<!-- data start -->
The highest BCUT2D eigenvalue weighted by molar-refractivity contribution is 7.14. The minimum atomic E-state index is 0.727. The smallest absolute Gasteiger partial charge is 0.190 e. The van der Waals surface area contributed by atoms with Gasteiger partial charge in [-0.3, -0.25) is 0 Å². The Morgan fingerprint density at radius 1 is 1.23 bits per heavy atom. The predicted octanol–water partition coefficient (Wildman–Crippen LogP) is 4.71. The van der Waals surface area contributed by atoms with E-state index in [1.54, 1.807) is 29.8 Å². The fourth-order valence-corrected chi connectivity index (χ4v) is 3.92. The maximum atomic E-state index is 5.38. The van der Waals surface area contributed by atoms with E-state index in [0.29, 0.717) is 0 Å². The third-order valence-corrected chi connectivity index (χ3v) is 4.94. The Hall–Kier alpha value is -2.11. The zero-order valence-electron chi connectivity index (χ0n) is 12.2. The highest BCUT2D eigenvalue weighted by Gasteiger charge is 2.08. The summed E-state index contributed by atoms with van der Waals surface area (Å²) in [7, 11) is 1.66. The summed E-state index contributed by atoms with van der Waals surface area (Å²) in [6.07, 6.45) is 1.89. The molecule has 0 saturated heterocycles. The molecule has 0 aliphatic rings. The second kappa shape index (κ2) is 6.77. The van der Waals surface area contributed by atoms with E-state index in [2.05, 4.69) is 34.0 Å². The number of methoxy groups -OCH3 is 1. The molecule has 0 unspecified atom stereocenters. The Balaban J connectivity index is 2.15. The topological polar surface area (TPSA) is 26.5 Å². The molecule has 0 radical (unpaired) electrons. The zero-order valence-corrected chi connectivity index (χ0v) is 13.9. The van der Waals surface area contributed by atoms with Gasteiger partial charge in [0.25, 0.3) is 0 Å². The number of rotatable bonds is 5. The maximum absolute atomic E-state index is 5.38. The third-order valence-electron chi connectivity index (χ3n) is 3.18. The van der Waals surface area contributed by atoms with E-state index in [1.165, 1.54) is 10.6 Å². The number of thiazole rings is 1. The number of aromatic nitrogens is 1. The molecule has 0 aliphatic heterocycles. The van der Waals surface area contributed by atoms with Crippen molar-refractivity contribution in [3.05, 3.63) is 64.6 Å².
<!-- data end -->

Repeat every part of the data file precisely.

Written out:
The highest BCUT2D eigenvalue weighted by molar-refractivity contribution is 7.14. The minimum atomic E-state index is 0.727. The smallest absolute Gasteiger partial charge is 0.190 e. The van der Waals surface area contributed by atoms with Gasteiger partial charge in [-0.3, -0.25) is 0 Å². The Morgan fingerprint density at radius 1 is 1.23 bits per heavy atom. The predicted octanol–water partition coefficient (Wildman–Crippen LogP) is 4.71. The van der Waals surface area contributed by atoms with E-state index in [1.54, 1.807) is 29.8 Å². The fourth-order valence-corrected chi connectivity index (χ4v) is 3.92. The maximum atomic E-state index is 5.38. The van der Waals surface area contributed by atoms with E-state index in [0.29, 0.717) is 0 Å². The third-order valence-corrected chi connectivity index (χ3v) is 4.94. The Hall–Kier alpha value is -2.11. The zero-order valence-electron chi connectivity index (χ0n) is 12.2. The highest BCUT2D eigenvalue weighted by Gasteiger charge is 2.08. The summed E-state index contributed by atoms with van der Waals surface area (Å²) in [7, 11) is 1.66. The summed E-state index contributed by atoms with van der Waals surface area (Å²) in [6.07, 6.45) is 1.89. The molecule has 0 saturated heterocycles. The molecule has 0 aliphatic rings. The second kappa shape index (κ2) is 6.77. The van der Waals surface area contributed by atoms with E-state index in [2.05, 4.69) is 34.0 Å². The number of methoxy groups -OCH3 is 1. The molecule has 0 unspecified atom stereocenters. The Balaban J connectivity index is 2.15. The topological polar surface area (TPSA) is 26.5 Å². The molecule has 0 radical (unpaired) electrons. The zero-order valence-corrected chi connectivity index (χ0v) is 13.9. The van der Waals surface area contributed by atoms with Gasteiger partial charge in [0.25, 0.3) is 0 Å². The number of rotatable bonds is 5. The maximum absolute atomic E-state index is 5.38. The third-order valence-electron chi connectivity index (χ3n) is 3.18. The van der Waals surface area contributed by atoms with E-state index in [1.165, 1.54) is 10.6 Å². The number of thiazole rings is 1. The number of aromatic nitrogens is 1. The molecule has 0 aliphatic heterocycles. The van der Waals surface area contributed by atoms with Crippen molar-refractivity contribution in [3.05, 3.63) is 64.6 Å².